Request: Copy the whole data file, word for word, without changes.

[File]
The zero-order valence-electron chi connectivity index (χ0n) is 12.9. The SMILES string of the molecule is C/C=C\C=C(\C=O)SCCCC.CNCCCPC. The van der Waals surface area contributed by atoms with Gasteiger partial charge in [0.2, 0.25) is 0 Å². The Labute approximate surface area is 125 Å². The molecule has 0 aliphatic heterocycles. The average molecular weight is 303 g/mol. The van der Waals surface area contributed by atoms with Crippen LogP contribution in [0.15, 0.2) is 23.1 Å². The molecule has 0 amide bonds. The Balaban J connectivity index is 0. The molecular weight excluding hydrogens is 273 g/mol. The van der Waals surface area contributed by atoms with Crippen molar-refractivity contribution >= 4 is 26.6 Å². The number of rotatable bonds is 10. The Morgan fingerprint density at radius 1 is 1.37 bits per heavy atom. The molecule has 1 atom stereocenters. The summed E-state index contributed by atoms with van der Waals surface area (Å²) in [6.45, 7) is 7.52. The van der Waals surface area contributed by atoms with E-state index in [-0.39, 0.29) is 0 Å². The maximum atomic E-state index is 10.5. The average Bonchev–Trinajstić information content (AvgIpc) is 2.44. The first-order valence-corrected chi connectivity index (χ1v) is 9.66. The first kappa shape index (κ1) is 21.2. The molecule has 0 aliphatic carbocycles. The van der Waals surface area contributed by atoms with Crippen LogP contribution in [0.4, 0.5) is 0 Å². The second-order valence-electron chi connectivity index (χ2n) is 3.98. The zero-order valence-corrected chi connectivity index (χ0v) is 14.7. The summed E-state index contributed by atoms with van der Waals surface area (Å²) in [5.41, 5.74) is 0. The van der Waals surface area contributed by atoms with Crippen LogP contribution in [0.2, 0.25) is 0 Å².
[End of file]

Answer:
The zero-order valence-electron chi connectivity index (χ0n) is 12.9. The SMILES string of the molecule is C/C=C\C=C(\C=O)SCCCC.CNCCCPC. The van der Waals surface area contributed by atoms with Gasteiger partial charge in [0.2, 0.25) is 0 Å². The Labute approximate surface area is 125 Å². The molecule has 0 aliphatic heterocycles. The average molecular weight is 303 g/mol. The van der Waals surface area contributed by atoms with Crippen LogP contribution in [0.15, 0.2) is 23.1 Å². The molecule has 0 amide bonds. The Balaban J connectivity index is 0. The molecular weight excluding hydrogens is 273 g/mol. The van der Waals surface area contributed by atoms with Crippen molar-refractivity contribution >= 4 is 26.6 Å². The number of rotatable bonds is 10. The Morgan fingerprint density at radius 1 is 1.37 bits per heavy atom. The molecule has 1 atom stereocenters. The summed E-state index contributed by atoms with van der Waals surface area (Å²) in [6.45, 7) is 7.52. The van der Waals surface area contributed by atoms with E-state index in [-0.39, 0.29) is 0 Å². The maximum atomic E-state index is 10.5. The average Bonchev–Trinajstić information content (AvgIpc) is 2.44. The first-order valence-corrected chi connectivity index (χ1v) is 9.66. The first kappa shape index (κ1) is 21.2. The molecule has 0 aliphatic carbocycles. The van der Waals surface area contributed by atoms with Crippen LogP contribution in [0.4, 0.5) is 0 Å². The second-order valence-electron chi connectivity index (χ2n) is 3.98. The zero-order valence-corrected chi connectivity index (χ0v) is 14.7. The summed E-state index contributed by atoms with van der Waals surface area (Å²) in [5.41, 5.74) is 0. The van der Waals surface area contributed by atoms with Crippen LogP contribution in [0.2, 0.25) is 0 Å².